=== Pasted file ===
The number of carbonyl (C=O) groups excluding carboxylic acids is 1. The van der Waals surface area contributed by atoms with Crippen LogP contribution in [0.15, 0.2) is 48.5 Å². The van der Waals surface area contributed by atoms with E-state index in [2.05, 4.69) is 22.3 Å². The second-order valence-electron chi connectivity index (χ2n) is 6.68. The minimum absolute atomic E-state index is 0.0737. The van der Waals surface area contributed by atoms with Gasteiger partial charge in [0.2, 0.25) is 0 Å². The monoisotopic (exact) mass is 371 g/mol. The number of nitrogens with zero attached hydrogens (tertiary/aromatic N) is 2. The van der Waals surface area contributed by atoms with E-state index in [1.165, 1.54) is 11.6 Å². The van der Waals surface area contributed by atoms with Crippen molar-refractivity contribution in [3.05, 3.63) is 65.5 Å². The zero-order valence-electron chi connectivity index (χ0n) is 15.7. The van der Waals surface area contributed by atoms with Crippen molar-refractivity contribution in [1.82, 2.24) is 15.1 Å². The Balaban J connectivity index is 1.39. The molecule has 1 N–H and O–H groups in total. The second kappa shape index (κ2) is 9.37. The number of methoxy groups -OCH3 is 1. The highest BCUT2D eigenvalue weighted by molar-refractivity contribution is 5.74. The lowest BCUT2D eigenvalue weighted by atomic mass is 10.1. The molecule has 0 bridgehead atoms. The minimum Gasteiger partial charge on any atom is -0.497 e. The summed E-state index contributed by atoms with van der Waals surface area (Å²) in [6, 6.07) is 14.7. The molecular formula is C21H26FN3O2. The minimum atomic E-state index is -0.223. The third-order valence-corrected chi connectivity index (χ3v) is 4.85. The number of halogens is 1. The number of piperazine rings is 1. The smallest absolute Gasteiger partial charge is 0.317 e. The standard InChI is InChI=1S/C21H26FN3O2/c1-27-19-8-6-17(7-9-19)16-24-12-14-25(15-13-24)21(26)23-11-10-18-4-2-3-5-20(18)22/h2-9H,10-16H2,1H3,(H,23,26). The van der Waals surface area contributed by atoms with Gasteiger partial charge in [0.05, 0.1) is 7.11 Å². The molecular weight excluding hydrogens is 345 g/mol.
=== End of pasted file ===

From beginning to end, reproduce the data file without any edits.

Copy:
The number of carbonyl (C=O) groups excluding carboxylic acids is 1. The van der Waals surface area contributed by atoms with Crippen LogP contribution in [0.15, 0.2) is 48.5 Å². The van der Waals surface area contributed by atoms with E-state index in [2.05, 4.69) is 22.3 Å². The second-order valence-electron chi connectivity index (χ2n) is 6.68. The minimum absolute atomic E-state index is 0.0737. The van der Waals surface area contributed by atoms with Gasteiger partial charge in [0.2, 0.25) is 0 Å². The monoisotopic (exact) mass is 371 g/mol. The number of nitrogens with zero attached hydrogens (tertiary/aromatic N) is 2. The van der Waals surface area contributed by atoms with E-state index in [1.165, 1.54) is 11.6 Å². The van der Waals surface area contributed by atoms with Crippen molar-refractivity contribution in [3.05, 3.63) is 65.5 Å². The zero-order valence-electron chi connectivity index (χ0n) is 15.7. The van der Waals surface area contributed by atoms with Crippen molar-refractivity contribution in [1.82, 2.24) is 15.1 Å². The Balaban J connectivity index is 1.39. The molecule has 1 N–H and O–H groups in total. The second kappa shape index (κ2) is 9.37. The number of methoxy groups -OCH3 is 1. The highest BCUT2D eigenvalue weighted by molar-refractivity contribution is 5.74. The lowest BCUT2D eigenvalue weighted by atomic mass is 10.1. The molecule has 0 bridgehead atoms. The minimum Gasteiger partial charge on any atom is -0.497 e. The summed E-state index contributed by atoms with van der Waals surface area (Å²) in [6, 6.07) is 14.7. The molecular formula is C21H26FN3O2. The minimum atomic E-state index is -0.223. The third-order valence-corrected chi connectivity index (χ3v) is 4.85. The number of halogens is 1. The number of piperazine rings is 1. The smallest absolute Gasteiger partial charge is 0.317 e. The standard InChI is InChI=1S/C21H26FN3O2/c1-27-19-8-6-17(7-9-19)16-24-12-14-25(15-13-24)21(26)23-11-10-18-4-2-3-5-20(18)22/h2-9H,10-16H2,1H3,(H,23,26). The van der Waals surface area contributed by atoms with Gasteiger partial charge in [0.05, 0.1) is 7.11 Å². The molecular weight excluding hydrogens is 345 g/mol.